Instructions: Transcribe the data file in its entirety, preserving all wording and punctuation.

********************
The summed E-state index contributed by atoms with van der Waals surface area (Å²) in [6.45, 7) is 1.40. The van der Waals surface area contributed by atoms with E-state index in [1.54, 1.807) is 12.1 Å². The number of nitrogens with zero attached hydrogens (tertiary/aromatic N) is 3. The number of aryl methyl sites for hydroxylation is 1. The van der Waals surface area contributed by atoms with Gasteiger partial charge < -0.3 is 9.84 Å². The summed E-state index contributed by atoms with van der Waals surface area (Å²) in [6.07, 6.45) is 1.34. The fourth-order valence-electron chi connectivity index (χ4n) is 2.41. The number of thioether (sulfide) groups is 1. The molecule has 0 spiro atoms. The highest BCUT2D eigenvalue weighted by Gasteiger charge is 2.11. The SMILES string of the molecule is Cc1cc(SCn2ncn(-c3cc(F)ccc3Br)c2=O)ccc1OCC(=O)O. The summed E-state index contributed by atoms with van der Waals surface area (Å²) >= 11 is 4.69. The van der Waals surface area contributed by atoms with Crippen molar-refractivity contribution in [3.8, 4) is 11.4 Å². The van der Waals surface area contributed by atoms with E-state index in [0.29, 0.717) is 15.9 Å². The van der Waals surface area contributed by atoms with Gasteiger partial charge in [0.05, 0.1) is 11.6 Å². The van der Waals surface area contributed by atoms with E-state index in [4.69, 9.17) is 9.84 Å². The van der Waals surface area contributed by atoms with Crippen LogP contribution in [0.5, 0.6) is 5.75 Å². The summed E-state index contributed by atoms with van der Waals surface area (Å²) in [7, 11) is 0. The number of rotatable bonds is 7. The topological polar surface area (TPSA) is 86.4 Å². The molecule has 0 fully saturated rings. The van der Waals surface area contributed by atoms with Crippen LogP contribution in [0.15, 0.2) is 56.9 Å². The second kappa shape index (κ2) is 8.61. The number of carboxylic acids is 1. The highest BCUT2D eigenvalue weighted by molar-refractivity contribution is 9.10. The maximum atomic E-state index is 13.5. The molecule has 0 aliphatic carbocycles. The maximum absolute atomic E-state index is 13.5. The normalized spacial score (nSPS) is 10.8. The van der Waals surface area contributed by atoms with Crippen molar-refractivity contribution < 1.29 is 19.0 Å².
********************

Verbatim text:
The summed E-state index contributed by atoms with van der Waals surface area (Å²) in [6.45, 7) is 1.40. The van der Waals surface area contributed by atoms with E-state index in [1.54, 1.807) is 12.1 Å². The number of nitrogens with zero attached hydrogens (tertiary/aromatic N) is 3. The number of aryl methyl sites for hydroxylation is 1. The van der Waals surface area contributed by atoms with Gasteiger partial charge < -0.3 is 9.84 Å². The summed E-state index contributed by atoms with van der Waals surface area (Å²) in [6.07, 6.45) is 1.34. The fourth-order valence-electron chi connectivity index (χ4n) is 2.41. The number of thioether (sulfide) groups is 1. The molecule has 0 spiro atoms. The highest BCUT2D eigenvalue weighted by Gasteiger charge is 2.11. The SMILES string of the molecule is Cc1cc(SCn2ncn(-c3cc(F)ccc3Br)c2=O)ccc1OCC(=O)O. The summed E-state index contributed by atoms with van der Waals surface area (Å²) >= 11 is 4.69. The van der Waals surface area contributed by atoms with Crippen molar-refractivity contribution in [3.8, 4) is 11.4 Å². The van der Waals surface area contributed by atoms with E-state index in [0.29, 0.717) is 15.9 Å². The van der Waals surface area contributed by atoms with Gasteiger partial charge in [0.05, 0.1) is 11.6 Å². The van der Waals surface area contributed by atoms with E-state index in [4.69, 9.17) is 9.84 Å². The van der Waals surface area contributed by atoms with Crippen LogP contribution in [0.5, 0.6) is 5.75 Å². The summed E-state index contributed by atoms with van der Waals surface area (Å²) in [7, 11) is 0. The number of rotatable bonds is 7. The topological polar surface area (TPSA) is 86.4 Å². The molecule has 0 fully saturated rings. The van der Waals surface area contributed by atoms with Crippen LogP contribution in [0.15, 0.2) is 56.9 Å². The second kappa shape index (κ2) is 8.61. The number of carboxylic acids is 1. The highest BCUT2D eigenvalue weighted by molar-refractivity contribution is 9.10. The maximum atomic E-state index is 13.5. The molecule has 0 aliphatic carbocycles. The maximum absolute atomic E-state index is 13.5. The normalized spacial score (nSPS) is 10.8. The van der Waals surface area contributed by atoms with Crippen molar-refractivity contribution < 1.29 is 19.0 Å².